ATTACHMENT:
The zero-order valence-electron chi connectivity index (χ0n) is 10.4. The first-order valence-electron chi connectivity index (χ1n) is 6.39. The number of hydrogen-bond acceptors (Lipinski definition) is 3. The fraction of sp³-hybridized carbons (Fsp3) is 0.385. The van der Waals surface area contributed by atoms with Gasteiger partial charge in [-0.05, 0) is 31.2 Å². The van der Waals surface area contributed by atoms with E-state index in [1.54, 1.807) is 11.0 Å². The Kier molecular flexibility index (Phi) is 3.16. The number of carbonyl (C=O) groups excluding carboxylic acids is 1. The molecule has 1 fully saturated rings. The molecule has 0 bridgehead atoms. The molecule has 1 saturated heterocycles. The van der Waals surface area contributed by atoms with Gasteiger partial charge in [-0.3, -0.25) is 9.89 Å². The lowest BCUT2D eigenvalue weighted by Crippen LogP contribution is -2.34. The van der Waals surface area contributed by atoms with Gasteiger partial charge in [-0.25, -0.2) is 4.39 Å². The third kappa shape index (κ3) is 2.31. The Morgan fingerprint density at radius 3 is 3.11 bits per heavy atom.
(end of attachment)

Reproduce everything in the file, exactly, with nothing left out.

The zero-order valence-electron chi connectivity index (χ0n) is 10.4. The first-order valence-electron chi connectivity index (χ1n) is 6.39. The number of hydrogen-bond acceptors (Lipinski definition) is 3. The fraction of sp³-hybridized carbons (Fsp3) is 0.385. The van der Waals surface area contributed by atoms with Gasteiger partial charge in [-0.05, 0) is 31.2 Å². The van der Waals surface area contributed by atoms with E-state index in [1.54, 1.807) is 11.0 Å². The Kier molecular flexibility index (Phi) is 3.16. The number of carbonyl (C=O) groups excluding carboxylic acids is 1. The molecule has 1 fully saturated rings. The molecule has 0 bridgehead atoms. The molecule has 1 saturated heterocycles. The van der Waals surface area contributed by atoms with Gasteiger partial charge in [-0.3, -0.25) is 9.89 Å². The lowest BCUT2D eigenvalue weighted by Crippen LogP contribution is -2.34. The van der Waals surface area contributed by atoms with Gasteiger partial charge in [-0.25, -0.2) is 4.39 Å². The third kappa shape index (κ3) is 2.31. The Morgan fingerprint density at radius 3 is 3.11 bits per heavy atom.